What agencies are asking about FedRAMP
- By Mark Rockwell
- May 03, 2016
FedRAMP evangelist Ashley Mahan has the task of explaining the cloud program to federal agencies.
As the official Federal Risk and Authorization Management Program evangelist at the General Services Administration, Ashley Mahan addresses federal agencies’ cloud computing and security concerns.
She does not simply laud the benefits of cloud computing and FedRAMP security, however. Mahan has the technical knowledge to back up her pitch to agencies and the collaborative skills to help them find the right cloud service provider.
Although she started as FedRAMP evangelist in October, she’s been helping get cloud service providers through FedRAMP's Joint Authorization Board approvals since 2014, when she was an information security officer.
Before that, she served as a cybersecurity adviser for the federal government for 10 years. She also developed and implemented robust cybersecurity awareness training programs to educate federal workers about evolving cyberthreats and helped support agencies as they went through cybersecurity inspections.
According to Mahan, there are still misconceptions about how FedRAMP operates, but that’s why she’s working hard to explain the technology and the process. Her job involves creating a unified vision of cloud and security for all agencies.
And that mission of creating a unified vision is infectious, she said. As one agency develops a cloud mission policy or practice, other agencies eagerly pick it up. "You don’t have to reinvent the wheel," she said.
The interview below has been edited for length and clarity.
I’m spreading good news that can empower agencies. I’m the liaison between agencies and cloud service providers. I’m here to scratch an itch for knowledge and provide agencies with assistance.
What are agencies telling you about FedRAMP?
They’re saying FedRAMP is valuable. Before authorizations, there were big differences in how agencies did security. There were stovepipes. Each agency had its own process. Anytime we can reuse a process or framework that’s proven, it saves time and money.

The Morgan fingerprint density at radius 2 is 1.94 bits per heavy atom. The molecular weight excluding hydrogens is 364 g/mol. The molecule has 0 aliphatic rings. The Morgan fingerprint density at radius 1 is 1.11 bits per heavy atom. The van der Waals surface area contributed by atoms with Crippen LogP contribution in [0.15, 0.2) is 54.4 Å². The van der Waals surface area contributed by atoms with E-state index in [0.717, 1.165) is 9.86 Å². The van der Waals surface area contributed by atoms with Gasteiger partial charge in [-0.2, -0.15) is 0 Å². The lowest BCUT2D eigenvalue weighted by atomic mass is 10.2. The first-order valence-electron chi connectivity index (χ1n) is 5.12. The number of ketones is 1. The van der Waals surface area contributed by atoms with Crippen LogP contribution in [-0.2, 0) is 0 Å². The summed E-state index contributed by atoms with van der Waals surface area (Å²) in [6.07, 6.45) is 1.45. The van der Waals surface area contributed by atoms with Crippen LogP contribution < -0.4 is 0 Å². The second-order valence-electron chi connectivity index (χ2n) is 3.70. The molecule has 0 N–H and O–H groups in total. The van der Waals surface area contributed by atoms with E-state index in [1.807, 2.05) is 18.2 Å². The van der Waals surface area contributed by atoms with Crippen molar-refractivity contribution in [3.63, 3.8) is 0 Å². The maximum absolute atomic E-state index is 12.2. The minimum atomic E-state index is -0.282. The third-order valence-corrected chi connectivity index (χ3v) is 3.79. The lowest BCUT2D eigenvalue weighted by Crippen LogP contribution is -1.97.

It’s a two-sided issue. Agencies want to move to the cloud, and they want to move to the cloud fast.
What are their pain points in doing so?
Across the board, they want more visibility into where cloud service providers are in the authorization process.
They see FedRAMP as a marketplace. They want to see where it is to transition, along with faster authorization.
They want to learn how to sponsor service providers, as well as how to get provisional authorizations from the JAB. They want to use cool cloud services that haven’t been used before. They want a dedicated person as a liaison to help navigate the cloud.
Have agencies changed their approach to cloud in the past year?
Each agency is different. They’re learning to remain flexible. Where they had relied on information security officers to know the requirements, it now trends agency to agency. Each agency is specific.
But one thing goes on: They’re really eager to learn about cloud and what they need to do.
How deep into federal IT offices do you go with discussions on cloud and FedRAMP?
We’re working with CIOs focused on the big picture. We’re also talking with program managers and systems engineers who are using a product or considering one.
We have FedRAMP points of contact at agencies who get information for their agencies.
Has interest in FedRAMP filtered down to state and local governments?
It’s a federal program, but yes, they really want information about the program. FedRAMP means something to them. It can drive their business decisions.
There is a lot of anticipation for the high baseline for cloud computing systems that require high-impact level security under the Federal Information Security Management Act. When will that be issued?
That’s been the biggest question in the last few weeks. We’re putting the finishing touches on it now. The baseline has been a true collaboration among [the departments of Homeland Security and Defense], GSA and FedRAMP. It’s been a big accomplishment.
As agencies become grounded in cloud technology in the coming years, do you think you might evangelize yourself out of a job?
I’m here to stay. It’s a continuous process. Agencies have evolving needs. I’m here to help.
Mark Rockwell is a senior staff writer at FCW, whose beat focuses on acquisition, the Department of Homeland Security and the Department of Energy.
Before joining FCW, Rockwell was Washington correspondent for Government Security News, where he covered all aspects of homeland security from IT to detection dogs and border security. Over the last 25 years in Washington as a reporter, editor and correspondent, he has covered an increasingly wide array of high-tech issues for publications like Communications Week, Internet Week, Fiber Optics News, tele.com magazine and Wireless Week.
Rockwell received a Jesse H. Neal Award for his work covering telecommunications issues, and is a graduate of James Madison University.
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